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Large Buttocks Hematoma Caused by Deep Tissue Massage Therapy

PainSci » bibliography » Sun et al 2015
updated
Tags: harms, massage, case, pain problems, manual therapy, treatment

Two articles on PainSci cite Sun 2015: 1. Massage Therapy for Low Back Pain (So Low That It’s Not In the Back)2. Massage Therapy Side Effects

PainSci commentary on Sun 2015: ?This page is one of thousands in the PainScience.com bibliography. It is not a general article: it is focused on a single scientific paper, and it may provide only just enough context for the summary to make sense. Links to other papers and more general information are provided wherever possible.

Sun et al. report a case of a “large buttocks hematoma” in an older patient directly caused by “aggressive” gluteal massage, intended to relieve back pain, leading to a hospital stay and surgery to resolve substantial swelling and leg numbness.

Some readers may be inclined to dismiss this as irrelevant to massage therapy because the "real problem" was a patient's unusual vulnerability. But the problem here was aggressively massaging someone with that vulnerability — a vulnerability that is quite common in aging patients. Blood vessels do get more fragile with age, and strong massage can break them — sometimes even the big ones — and this is a risk that massage therapists absolutely need to be aware of and adjust for. While we cannot know if this specific case of "aggressive" massage also involved incompetent/negligent ignorance mismanagement of the risk, it is obviously likely.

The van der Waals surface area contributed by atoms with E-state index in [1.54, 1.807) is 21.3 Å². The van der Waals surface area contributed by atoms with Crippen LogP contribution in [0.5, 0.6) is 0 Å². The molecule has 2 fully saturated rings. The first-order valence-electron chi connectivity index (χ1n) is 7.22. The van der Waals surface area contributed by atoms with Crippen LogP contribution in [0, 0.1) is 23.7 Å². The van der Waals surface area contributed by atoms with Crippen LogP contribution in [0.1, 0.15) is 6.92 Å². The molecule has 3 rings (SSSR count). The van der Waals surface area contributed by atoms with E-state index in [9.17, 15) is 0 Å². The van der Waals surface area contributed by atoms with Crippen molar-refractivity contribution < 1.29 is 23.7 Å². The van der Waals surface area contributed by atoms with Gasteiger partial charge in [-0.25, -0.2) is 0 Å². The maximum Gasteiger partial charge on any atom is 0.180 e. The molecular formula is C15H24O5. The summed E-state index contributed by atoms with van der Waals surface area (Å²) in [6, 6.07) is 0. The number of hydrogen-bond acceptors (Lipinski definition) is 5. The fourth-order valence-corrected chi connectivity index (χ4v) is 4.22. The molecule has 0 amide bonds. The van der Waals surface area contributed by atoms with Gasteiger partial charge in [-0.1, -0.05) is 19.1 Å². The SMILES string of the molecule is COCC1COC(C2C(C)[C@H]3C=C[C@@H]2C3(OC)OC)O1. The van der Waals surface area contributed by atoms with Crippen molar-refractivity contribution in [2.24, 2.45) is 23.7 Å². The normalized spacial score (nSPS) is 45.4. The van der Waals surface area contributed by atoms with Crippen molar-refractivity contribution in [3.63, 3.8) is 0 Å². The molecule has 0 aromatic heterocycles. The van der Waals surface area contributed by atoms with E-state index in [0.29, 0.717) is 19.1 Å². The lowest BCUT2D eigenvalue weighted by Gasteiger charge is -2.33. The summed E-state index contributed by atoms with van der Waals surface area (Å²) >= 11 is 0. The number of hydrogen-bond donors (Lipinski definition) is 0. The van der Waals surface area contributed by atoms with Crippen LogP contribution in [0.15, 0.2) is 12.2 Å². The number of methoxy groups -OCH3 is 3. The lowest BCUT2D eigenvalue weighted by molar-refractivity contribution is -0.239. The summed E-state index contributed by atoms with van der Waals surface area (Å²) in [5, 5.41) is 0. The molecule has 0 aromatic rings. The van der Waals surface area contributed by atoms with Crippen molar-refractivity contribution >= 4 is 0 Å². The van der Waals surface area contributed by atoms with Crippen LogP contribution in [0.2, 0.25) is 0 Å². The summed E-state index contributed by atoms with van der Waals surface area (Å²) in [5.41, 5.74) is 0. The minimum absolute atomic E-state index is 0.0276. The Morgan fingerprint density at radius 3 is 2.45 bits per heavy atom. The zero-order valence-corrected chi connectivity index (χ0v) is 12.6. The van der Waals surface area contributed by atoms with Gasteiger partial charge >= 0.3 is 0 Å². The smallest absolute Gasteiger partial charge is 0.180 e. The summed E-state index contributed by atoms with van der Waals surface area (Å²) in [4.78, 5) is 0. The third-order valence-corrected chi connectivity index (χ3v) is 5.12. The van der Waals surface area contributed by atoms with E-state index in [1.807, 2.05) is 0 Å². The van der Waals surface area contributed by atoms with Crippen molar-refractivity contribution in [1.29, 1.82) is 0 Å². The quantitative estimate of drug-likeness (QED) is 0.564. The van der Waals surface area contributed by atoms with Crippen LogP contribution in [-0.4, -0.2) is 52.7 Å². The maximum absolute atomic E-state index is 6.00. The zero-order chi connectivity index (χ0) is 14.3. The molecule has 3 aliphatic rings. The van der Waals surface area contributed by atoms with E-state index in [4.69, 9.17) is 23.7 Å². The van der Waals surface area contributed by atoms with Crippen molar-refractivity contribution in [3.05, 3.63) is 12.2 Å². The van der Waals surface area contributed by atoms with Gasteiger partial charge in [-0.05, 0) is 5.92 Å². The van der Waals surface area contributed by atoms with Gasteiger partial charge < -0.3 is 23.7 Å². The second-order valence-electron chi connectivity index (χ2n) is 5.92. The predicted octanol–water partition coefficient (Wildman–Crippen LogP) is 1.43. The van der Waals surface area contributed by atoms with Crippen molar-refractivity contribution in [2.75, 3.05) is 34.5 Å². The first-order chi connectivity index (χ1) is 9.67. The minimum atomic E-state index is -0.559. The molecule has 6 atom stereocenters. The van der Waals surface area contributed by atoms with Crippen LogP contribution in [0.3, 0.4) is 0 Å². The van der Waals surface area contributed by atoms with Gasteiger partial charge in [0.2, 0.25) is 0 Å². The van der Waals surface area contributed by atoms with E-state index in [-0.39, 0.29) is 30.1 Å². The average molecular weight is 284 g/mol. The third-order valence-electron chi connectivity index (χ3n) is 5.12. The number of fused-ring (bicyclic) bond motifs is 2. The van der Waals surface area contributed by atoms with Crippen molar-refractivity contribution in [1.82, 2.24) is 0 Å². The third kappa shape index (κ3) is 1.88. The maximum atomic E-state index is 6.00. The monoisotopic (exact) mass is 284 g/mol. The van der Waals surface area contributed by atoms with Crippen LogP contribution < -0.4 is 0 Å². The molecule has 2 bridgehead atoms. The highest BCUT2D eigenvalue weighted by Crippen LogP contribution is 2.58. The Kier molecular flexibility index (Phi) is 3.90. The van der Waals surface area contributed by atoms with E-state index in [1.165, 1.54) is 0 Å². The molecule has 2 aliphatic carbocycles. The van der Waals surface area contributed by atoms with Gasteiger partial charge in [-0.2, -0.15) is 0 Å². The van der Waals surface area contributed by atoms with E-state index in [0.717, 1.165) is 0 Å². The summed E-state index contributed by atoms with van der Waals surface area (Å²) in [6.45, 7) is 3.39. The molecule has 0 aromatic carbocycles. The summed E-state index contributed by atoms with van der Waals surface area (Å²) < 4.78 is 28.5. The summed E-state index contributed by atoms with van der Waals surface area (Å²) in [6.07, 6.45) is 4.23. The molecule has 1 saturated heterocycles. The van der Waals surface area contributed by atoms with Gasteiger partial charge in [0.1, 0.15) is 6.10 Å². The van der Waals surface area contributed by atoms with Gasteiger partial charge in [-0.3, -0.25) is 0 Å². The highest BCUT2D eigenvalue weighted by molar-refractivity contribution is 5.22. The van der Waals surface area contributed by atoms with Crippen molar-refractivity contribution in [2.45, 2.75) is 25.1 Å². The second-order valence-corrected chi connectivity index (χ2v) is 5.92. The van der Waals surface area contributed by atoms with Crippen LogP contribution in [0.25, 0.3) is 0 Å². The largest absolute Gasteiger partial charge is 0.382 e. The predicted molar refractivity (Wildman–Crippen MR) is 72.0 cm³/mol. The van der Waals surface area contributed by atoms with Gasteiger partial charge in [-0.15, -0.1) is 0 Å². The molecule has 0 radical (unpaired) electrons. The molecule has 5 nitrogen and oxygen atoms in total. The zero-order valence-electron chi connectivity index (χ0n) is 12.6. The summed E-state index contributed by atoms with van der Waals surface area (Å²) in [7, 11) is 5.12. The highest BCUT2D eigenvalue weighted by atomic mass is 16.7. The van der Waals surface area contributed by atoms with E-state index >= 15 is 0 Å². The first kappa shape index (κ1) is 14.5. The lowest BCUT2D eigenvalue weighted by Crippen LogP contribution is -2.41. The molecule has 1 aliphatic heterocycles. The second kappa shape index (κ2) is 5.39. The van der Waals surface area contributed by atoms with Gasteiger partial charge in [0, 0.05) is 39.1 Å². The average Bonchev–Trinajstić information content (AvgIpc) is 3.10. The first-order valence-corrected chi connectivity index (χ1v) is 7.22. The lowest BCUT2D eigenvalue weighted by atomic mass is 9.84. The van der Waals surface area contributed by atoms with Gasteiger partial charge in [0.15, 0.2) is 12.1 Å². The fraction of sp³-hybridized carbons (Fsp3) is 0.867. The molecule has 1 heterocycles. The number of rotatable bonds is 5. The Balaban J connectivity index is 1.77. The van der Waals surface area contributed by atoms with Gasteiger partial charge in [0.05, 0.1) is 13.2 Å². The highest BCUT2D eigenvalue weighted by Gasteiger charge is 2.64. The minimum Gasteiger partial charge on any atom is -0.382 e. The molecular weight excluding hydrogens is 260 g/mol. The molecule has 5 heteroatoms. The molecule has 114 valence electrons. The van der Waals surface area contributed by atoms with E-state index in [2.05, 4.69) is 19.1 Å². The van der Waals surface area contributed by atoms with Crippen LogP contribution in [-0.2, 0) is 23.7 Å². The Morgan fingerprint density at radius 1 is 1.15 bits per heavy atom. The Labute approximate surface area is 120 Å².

~ Paul Ingraham

original abstract Abstracts here may not perfectly match originals, for a variety of technical and practical reasons. Some abstacts are truncated for my purposes here, if they are particularly long-winded and unhelpful. I occasionally add clarifying notes. And I make some minor corrections.

Our patient was a 59-year-old male who received a 30 minutes deep tissue massage therapy during which the therapist used his hand, wrist and elbow to aggressive press the patient's lower back and buttocks to alleviate CLBP. Within 2 hours of the deep tissue massage, he began to feel pain in the central of left buttock. Visual analogue scale (VAS) of the pain is 6 (the boundary of scale is 0–10, rating them from “no pain at all” to “the worst pain imaginable”). Four hours later, the pain had gradually increased that the VAS reached nine meanwhile there was an obvious swelling appeared in the central of left buttock. The patient was sent to hospital by ambulance and examination findings on admission were as follows: blood pressure: 160/100 mm Hg, conscious with stable vital signs, protruding and obviously swollen of the central of left buttock, and the numbness of the back of the thigh, down through the leg and foot. Ultrasound examination identified a hematoma within the muscle fibers of left gluteal maximus.

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